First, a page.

• Red Light Green Light: Stand opposite from your children. Start with your back towards your children. When you shout, “Green light!” the children move towards you. You can instruct them to walk, walk quickly, run, hop, etc. When you yell “Red light!” turn around to face the children. The children must stop where they are and freeze. Any child seen moving must go back to the start. Go back and forth between green and red light. First one to get to you wins.
  • Exercise programs: Many gyms and exercise companies are offering free virtual workouts, including kids yoga virtual classes from the YMCA and various fitness classes from Beachbody Kids.
  • Dance classes: The Cleveland Inner City Ballet is offering free ballet crafts, lessons and stories.
  • Races, obstacle courses, and other family-based activities can inspire kids to stay active during a family event.

Kids need to know that they are a part of a world that is bigger than themselves. Asking kids, even young kids, to participate in chores helps them learn new skills, feel valued and understand the importance of helping.

Tips for making chore time successful:

  • Allow your young kids to identify things they are good at and can do somewhat independently. This could include sweeping, straightening up their rooms or putting away toys.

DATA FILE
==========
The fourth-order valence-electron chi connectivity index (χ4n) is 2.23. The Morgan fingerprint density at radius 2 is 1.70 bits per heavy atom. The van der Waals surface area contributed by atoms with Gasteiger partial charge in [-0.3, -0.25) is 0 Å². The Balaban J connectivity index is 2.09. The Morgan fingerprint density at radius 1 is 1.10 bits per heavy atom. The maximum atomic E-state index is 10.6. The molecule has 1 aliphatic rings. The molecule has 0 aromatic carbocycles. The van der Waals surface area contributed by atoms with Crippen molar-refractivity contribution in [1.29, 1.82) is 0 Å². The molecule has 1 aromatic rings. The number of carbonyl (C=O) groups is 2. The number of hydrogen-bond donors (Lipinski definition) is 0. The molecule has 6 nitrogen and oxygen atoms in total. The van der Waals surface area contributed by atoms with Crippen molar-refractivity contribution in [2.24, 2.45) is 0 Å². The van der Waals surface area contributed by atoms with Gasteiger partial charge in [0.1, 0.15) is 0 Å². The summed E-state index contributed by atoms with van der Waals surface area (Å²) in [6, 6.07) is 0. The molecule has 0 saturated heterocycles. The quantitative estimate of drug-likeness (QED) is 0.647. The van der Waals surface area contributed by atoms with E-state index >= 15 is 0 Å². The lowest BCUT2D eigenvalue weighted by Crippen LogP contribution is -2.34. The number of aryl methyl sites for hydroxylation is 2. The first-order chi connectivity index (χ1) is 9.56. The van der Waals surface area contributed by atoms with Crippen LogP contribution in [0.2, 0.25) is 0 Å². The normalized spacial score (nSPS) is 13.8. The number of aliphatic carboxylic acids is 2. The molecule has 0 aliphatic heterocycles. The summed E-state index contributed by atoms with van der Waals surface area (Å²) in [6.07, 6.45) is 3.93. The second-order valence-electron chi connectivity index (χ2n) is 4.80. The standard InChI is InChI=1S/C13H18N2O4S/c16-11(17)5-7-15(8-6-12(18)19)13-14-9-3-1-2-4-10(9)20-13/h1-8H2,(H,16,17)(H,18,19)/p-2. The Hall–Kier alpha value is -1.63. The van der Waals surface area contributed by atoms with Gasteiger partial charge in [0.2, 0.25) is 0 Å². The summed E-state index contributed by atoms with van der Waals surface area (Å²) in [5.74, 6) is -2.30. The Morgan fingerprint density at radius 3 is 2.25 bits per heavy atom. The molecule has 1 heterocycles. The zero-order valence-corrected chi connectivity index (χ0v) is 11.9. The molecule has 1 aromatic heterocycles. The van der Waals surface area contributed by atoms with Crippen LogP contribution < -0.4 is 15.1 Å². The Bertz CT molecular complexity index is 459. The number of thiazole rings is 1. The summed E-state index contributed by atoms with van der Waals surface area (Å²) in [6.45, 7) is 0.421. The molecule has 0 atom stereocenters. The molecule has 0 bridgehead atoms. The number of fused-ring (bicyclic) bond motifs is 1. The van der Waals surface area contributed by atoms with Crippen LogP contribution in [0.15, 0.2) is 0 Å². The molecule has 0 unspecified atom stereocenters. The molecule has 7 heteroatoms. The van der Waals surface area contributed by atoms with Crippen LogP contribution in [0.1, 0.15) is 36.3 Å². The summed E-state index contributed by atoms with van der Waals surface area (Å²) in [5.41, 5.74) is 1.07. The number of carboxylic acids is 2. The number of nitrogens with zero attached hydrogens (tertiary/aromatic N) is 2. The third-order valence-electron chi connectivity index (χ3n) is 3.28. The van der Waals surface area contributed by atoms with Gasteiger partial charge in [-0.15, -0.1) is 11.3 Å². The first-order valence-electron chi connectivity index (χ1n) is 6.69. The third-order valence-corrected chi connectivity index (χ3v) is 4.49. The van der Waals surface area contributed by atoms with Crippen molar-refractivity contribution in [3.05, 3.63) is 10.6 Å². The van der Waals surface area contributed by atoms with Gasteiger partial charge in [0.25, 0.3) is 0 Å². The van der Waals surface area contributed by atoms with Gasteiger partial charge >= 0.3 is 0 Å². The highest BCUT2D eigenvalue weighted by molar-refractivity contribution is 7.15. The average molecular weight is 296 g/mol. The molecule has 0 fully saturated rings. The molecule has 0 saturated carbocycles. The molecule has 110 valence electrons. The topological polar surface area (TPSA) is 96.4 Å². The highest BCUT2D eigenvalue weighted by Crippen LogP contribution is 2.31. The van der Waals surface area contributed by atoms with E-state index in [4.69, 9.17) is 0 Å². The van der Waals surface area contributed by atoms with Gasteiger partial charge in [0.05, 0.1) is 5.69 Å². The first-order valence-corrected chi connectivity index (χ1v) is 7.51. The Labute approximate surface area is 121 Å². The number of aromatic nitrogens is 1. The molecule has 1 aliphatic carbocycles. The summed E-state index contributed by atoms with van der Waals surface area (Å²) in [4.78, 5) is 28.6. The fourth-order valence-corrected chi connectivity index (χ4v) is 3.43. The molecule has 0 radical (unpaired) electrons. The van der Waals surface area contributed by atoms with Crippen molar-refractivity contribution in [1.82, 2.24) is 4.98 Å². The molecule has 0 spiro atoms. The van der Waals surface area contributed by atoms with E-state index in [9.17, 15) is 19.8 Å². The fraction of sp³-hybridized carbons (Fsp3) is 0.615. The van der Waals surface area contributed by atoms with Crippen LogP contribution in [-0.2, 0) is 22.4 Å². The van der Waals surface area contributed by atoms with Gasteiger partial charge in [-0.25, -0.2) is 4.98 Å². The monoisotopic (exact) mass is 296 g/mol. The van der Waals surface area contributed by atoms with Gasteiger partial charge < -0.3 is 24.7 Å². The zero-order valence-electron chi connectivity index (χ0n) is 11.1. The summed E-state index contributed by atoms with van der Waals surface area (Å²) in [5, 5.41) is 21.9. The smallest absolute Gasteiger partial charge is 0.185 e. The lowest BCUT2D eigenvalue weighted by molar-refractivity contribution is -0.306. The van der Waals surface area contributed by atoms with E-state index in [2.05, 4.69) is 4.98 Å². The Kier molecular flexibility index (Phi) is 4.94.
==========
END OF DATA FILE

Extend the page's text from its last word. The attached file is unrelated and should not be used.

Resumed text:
• Make this time fun. You can set a timer or play music to create excitement.
  • Try not to expect perfection.
  • Have a time for cleanup after a play session and time for helping with family chores.

If you can do so safely while practicing physical distancing, get your kids outside for some fresh air. The outdoors is the perfect place for kids to play, make noise and run around. This creates normalcy for kids so that they can understand that despite recent life changes, some things are still okay and fun. Just remember to be creative and safe.

Outdoor activity ideas include:

  • Play catch
  • Play chase
  • Blow bubbles
  • Use sidewalk chalk
  • Play in the garden
  • Set up an obstacle course
  • Listen to and look for birds, squirrels and other creatures
  • Create a scavenger hunt
  • Play with water (always while supervised): sprinkler, baby pool, sponge balls or tub of water with cups and measuring spoons

Learning time is important even for young children. We’ve included a variety of different types of learning that you can have with your children to keep them engaged.

Reading and writing time

Let your child pick something to read. You can read aloud to them or give them alone time to look at books. Though you do not need technology to engage in great family time with books, there are online resources as well.

Online ideas for reading and writing time:

Science and exploration time

Young children are interested in learning about the world around them. Their minds are built for discovery. There are so many great opportunities for this age group online, and just around your house and yard.